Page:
On May 14, 2020, the United States Supreme Court held in Lucky Brand Dungarees Inc., et al. v. Marcel Fashion Group Inc., that a party is not precluded from raising new defenses, when a subsequent lawsuit between the same parties challenges different conduct and raises different claims.

As explained in our previous posts, Lucky Brand Dungarees Inc. and related companies (collectively, “Lucky”) and Marcel Fashion Group Inc. (“Marcel”) both use the word “Lucky” as part of their marks on jeans and other apparel. Marcel received a trademark registration for the phrase “GET LUCKY,” and Lucky uses the registered trademark “LUCKY BRAND” and other “Lucky” formative marks. This has led to almost 20 years of litigation, proceeding in three rounds. The first round resulted in a 2003 settlement agreement (“2003 Settlement Agreement”) in which Lucky agreed to stop using the phrase “GET LUCKY,” and Marcel agreed to release “any and all claims arising out of” Lucky’s right to the trademark “LUCKY BRAND” as of the date of the agreement in exchange for $650,000.

In the second round (“2005 Action”), Lucky sued Marcel for violating the “LUCKY BRAND” trademark. Marcel counterclaimed and alleged that Lucky infringed Marcel’s “GET LUCKY” mark both by directly imitating its “GET LUCKY” mark and by using the “Get Lucky” slogan alongside Lucky’s other marks in a way that created consumer confusion. However, Marcel did not claim that Lucky’s use of its own marks alone in­fringed the “GET LUCKY” mark. While Lucky argued, in both a motion to dismiss the coun­terclaims and an answer, that the coun­terclaims were barred by the 2003 Settlement Agreement, it did not invoke that defense later in the proceedings. In the 2005 Action, the court permanently enjoined Lucky from using Marcel’s “GET LUCKY” mark, and Lucky was also required to pay monetary damages.

In the third round (“2011 Action”), Marcel sued Lucky for continuing to infringe the “GET LUCKY” mark, but it did not repeat its 2005 allegation about Lucky’s use of the “Get Lucky” phrase. After protracted litigation, Lucky moved to dismiss, arguing—for the first time since early in the 2005 Action—that Marcel had released its claims in the 2003 Settlement Agreement. Marcel countered that Lucky could not invoke the release defense because it could have pursued that defense in the 2005 Action but it did not. Lucky moved to dismiss and the District Court granted Lucky’s motion and dismissed the action.

The Second Circuit vacated and remanded, concluding that “defense preclusion” (res judicata) prohibited Lucky, “a sophisticated party,” from raising the release defense that it could have raised earlier—that is, in the 2005 Action— but decided to forgo. The Second Circuit’s decision created a split with prior decisions from the Ninth, Eleventh, and Federal circuits. The Supreme Court granted certiorari to resolve this split regarding “when, if ever, claim preclusion applies to defenses raised in a later suit.”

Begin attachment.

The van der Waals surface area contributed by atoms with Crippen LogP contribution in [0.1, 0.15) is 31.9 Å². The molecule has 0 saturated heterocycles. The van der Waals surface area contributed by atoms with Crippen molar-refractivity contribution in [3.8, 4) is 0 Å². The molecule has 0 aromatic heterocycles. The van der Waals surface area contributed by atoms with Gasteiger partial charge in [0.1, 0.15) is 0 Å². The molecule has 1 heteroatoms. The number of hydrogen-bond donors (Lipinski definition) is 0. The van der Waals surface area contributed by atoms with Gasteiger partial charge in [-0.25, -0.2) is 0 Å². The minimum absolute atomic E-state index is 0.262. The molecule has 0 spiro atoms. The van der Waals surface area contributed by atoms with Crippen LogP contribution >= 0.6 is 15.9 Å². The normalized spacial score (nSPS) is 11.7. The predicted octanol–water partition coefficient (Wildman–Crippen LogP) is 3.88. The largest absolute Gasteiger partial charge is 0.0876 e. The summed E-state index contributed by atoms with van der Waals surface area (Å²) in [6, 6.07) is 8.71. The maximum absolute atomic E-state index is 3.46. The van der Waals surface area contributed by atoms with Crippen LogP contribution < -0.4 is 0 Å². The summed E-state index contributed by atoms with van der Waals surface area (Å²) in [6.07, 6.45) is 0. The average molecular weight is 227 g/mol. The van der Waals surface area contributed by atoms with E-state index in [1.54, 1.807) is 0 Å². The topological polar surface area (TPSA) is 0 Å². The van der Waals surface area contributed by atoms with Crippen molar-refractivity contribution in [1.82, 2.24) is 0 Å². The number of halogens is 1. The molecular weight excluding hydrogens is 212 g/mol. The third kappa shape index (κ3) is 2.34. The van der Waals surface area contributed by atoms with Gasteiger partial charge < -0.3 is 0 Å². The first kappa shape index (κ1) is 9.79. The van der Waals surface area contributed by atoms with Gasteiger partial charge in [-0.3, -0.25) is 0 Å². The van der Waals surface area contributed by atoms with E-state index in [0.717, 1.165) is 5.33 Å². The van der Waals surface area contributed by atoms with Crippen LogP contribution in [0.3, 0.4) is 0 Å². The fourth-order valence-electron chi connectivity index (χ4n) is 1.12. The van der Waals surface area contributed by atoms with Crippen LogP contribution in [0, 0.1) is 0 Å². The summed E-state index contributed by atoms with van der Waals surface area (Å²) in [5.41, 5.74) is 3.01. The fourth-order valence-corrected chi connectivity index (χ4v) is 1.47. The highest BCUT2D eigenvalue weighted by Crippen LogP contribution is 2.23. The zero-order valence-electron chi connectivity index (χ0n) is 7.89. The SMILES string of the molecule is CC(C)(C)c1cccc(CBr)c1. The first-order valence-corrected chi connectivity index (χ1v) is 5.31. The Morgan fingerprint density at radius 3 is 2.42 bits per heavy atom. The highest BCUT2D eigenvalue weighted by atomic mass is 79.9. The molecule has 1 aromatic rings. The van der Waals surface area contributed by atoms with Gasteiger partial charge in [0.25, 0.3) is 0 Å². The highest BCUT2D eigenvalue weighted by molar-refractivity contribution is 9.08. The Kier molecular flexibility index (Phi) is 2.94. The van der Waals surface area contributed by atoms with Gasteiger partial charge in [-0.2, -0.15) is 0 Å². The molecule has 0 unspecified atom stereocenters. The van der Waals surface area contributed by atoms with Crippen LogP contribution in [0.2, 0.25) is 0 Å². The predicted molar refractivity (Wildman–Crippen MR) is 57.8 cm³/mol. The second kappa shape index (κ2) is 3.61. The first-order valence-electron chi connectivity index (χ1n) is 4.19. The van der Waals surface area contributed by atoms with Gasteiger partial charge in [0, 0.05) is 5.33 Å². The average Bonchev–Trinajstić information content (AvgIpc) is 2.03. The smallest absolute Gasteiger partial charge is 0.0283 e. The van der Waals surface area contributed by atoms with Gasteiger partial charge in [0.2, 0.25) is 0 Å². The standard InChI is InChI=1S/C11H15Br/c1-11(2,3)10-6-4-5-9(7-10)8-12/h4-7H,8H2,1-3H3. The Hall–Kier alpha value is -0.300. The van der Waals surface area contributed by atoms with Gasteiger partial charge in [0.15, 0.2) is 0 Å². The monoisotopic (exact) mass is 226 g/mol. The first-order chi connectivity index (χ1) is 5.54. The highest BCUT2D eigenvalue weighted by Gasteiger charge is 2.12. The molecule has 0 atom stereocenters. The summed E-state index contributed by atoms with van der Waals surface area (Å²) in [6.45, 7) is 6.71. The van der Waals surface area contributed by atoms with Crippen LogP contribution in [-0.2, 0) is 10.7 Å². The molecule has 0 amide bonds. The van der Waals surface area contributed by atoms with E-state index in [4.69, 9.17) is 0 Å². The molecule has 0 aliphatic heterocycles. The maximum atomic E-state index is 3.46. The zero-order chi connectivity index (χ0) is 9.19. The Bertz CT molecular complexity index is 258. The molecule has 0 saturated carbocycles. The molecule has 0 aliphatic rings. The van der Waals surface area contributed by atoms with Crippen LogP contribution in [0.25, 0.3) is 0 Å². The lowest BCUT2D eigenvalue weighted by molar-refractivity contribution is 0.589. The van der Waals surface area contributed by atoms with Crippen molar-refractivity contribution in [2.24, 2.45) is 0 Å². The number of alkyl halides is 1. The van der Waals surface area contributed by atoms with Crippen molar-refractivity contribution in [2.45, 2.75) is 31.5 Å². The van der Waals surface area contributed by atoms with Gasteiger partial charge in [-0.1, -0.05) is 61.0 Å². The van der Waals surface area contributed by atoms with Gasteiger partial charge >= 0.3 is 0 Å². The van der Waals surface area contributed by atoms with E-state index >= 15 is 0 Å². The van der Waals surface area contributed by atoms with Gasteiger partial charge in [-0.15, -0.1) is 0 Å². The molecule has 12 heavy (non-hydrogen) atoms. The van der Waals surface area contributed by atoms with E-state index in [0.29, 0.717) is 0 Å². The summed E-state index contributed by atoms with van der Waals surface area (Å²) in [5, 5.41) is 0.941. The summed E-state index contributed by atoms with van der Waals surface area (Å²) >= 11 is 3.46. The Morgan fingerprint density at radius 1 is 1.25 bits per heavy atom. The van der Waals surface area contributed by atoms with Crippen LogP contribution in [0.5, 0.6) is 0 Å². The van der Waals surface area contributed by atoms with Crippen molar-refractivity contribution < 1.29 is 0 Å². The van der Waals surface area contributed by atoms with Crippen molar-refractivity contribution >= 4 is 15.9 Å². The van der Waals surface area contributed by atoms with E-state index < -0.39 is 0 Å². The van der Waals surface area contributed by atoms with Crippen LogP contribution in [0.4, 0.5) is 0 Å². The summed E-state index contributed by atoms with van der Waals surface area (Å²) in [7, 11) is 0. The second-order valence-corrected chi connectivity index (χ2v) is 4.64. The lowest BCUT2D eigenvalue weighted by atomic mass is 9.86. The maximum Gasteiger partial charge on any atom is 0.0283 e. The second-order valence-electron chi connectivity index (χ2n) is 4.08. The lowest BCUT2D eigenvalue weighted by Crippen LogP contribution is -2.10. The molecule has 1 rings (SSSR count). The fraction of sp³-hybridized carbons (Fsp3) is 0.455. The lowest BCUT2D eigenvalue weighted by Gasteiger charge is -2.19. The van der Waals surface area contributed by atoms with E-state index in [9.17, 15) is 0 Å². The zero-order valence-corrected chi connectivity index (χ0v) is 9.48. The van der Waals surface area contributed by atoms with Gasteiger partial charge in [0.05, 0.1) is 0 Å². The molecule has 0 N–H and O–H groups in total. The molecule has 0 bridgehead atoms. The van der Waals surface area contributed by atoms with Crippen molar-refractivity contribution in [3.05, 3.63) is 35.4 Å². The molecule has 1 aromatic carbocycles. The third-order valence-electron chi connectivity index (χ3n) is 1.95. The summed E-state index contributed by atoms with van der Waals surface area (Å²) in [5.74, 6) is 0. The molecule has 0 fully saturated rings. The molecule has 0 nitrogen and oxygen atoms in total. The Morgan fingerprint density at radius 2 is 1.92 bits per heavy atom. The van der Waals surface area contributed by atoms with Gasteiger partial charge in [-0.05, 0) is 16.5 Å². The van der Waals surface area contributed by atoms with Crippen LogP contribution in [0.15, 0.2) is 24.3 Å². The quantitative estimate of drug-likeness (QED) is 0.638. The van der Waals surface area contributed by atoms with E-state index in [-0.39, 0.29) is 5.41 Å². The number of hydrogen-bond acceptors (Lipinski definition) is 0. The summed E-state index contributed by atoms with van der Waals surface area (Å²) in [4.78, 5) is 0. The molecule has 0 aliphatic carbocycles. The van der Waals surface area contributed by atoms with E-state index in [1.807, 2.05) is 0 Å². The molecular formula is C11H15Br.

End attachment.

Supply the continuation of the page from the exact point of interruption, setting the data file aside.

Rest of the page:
The Supreme Court, by Justice Sotomayor, unanimously reversed the Second Circuit. The Court first noted that any so-called “defense preclusion” must satisfy the requirements of one of the two doctrines related to res judicata: (1) issue preclusion, which precludes a party from relitigating an issue actually decided in a prior action and necessary to the judgment, or (2) claim preclusion, which precludes parties from raising issues that could have been raised and decided in a prior action when the later suit advances the same claim. The Court explained that suits involve the same claim when they “arise from the same transaction” or involve a “common nucleus of operative facts.”

Here, the parties and the Court agreed that because the release defense was not actually decided in the earlier litigation or necessary to the judgment, issue preclusion did not apply. Thus, the Court focused on claim preclusion. The Court rejected claim preclusion because the two suits were grounded on different conduct, involving different marks, occurring at different times and, thus, they did not share a “common nucleus of operating facts.” The Court explained that in the 2005 Action, Marcel alleged that Lucky infringed Marcel’s “GET LUCKY” mark by using the phrase “Get Lucky.” By contrast, the 2011 Action, did not involve any alleged use of the “Get Lucky” phrase. Instead, Marcel alleged that Lucky infringed Marcel’s “GET LUCKY” mark by using Lucky’s own marks containing the word “Lucky.” Additionally, the Court noted that the conduct at issue in the 2011 Action occurred after the conclusion of the 2005 Action. Accordingly, because the 2011 Action and the 2005 Action did not arise from the same transaction and lacked a common nucleus of operative facts, the Court found that claim preclusion could not bar Lucky from asserting its defense that Marcel had released its trademark claims in the 2003 Settlement Agreement.

The Court also explained that claim preclusion generally does not bar claims that are predicated on events that postdate the filing of the prior complaint. The Court pointed out that this principal is particularly important in the trademark context, where the enforceability of a mark and likelihood of confusion between marks often turns on extrinsic facts that change over time. The Court further noted that the Second Circuit found that Marcel’s claims in the 2011 Action were not barred by its claims in the 2005 Action. Accordingly, because “liability for trademark infringement turns on marketplace realities that can change dramatically from year to year,” the Court found that the 2005 Action could not bar Lucky’s defenses in the 2011 Action.

The Court, therefore, reversed and remanded the judgment of the Sec­ond Circuit. Absent a long overdue agreement between Marcel and Lucky on the uses of “Lucky” by each party, the Lucky/Marcel saga may be far from over.